Helen Zia. Posted January 27, 2024 with author’s permission from Ethnic Media Service, Jan. 16, 2024.
Above: Vicha Ratanapakdee Way in San Francisco, named for the elderly Thai immigrant whose killing became a rallying cry against anti-Asian hate.
For most Americans, January brings with it the same seemingly intractable divisions that plagued the country last year and years prior. Yet for Asian Americans, the month is a solemn time of remembrance, filled with painful reminders of the violence that has targeted their communities.
It also brings important lessons on the potential that tragedy has to be a catalyst for real change.
Among the prominent January incidents:
January 6, 2020: 89-year-old Yik Oi Huang died after injuries from a severe beating as she walked in a neighborhood park near her San Francisco Visitacion Valley home;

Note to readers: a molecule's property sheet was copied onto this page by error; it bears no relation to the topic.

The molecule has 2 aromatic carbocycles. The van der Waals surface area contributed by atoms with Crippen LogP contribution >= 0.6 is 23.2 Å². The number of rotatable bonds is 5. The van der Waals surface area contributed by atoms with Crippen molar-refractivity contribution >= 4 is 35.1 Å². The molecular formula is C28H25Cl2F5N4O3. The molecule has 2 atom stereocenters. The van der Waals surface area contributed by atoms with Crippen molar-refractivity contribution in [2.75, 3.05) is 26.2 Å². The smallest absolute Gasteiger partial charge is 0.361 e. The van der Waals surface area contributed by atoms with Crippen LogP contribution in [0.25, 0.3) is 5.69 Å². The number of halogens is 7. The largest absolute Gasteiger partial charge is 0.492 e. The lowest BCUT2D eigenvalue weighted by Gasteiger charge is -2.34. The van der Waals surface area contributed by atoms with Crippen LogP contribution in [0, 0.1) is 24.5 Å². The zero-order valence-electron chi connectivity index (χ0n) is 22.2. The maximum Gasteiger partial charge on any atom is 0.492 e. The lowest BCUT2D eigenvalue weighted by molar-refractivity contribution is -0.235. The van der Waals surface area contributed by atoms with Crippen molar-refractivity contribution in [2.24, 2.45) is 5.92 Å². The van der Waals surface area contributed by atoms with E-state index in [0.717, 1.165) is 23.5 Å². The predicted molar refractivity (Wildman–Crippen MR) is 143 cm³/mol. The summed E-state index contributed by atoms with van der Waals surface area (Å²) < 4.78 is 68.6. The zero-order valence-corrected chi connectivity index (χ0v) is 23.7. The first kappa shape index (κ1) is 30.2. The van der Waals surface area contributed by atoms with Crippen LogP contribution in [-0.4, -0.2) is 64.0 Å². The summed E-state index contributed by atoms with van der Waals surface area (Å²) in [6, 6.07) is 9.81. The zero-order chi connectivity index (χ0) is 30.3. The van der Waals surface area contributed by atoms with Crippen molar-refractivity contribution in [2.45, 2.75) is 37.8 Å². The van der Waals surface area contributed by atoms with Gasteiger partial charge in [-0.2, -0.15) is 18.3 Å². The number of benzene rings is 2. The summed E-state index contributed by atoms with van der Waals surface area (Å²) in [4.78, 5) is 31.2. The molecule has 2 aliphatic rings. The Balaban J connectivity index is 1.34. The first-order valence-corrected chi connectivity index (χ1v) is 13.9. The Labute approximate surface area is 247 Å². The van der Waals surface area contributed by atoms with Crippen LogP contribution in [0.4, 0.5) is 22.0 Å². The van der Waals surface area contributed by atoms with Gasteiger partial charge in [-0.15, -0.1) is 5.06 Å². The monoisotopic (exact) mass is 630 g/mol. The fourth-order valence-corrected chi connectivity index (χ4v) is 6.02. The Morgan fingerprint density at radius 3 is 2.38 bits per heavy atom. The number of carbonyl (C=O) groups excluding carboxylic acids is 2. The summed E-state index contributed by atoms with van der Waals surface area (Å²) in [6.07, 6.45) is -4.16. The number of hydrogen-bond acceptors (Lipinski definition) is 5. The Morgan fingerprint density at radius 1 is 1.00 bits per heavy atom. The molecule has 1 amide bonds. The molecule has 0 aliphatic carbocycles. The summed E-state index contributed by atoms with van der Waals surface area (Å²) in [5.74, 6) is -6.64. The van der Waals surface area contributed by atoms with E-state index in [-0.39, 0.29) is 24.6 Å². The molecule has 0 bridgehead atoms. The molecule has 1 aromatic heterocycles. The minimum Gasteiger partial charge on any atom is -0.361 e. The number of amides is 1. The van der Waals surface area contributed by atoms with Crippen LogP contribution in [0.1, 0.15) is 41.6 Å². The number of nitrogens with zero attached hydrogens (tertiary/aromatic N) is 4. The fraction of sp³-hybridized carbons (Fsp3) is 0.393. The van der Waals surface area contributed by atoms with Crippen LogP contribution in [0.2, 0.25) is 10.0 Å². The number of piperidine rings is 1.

January 11, 2023: a public bus rider in Bloomington, IN vowed to rid the country of Chinese while repeatedly stabbing a 17-year-old student;
January 15, 2022: 40-year-old Michelle Alyssa Go was fatally pushed in front of an oncoming subway train in New York’s Times Square;
January 17, 1989: a white nationalist with a semiautomatic rifle killed five children at a Stockton CA elementary school yard and injured about 30 others;
January 21, 2023: an elderly Asian man with a semi-automatic pistol killed 11 people and injured 9 as they celebrated the lunar new year at a ballroom in Monterey Park, CA;
January 23, 2023: in Half Moon Bay, CA, a 66-year-old male farmworker killed five fellow Chinese and two Latino coworkers;
January 28, 2021: Vicha Ratanapakdee, an 84-year-old Thai American grandfather, died after being violently shoved as he went for a walk near his San Francisco home.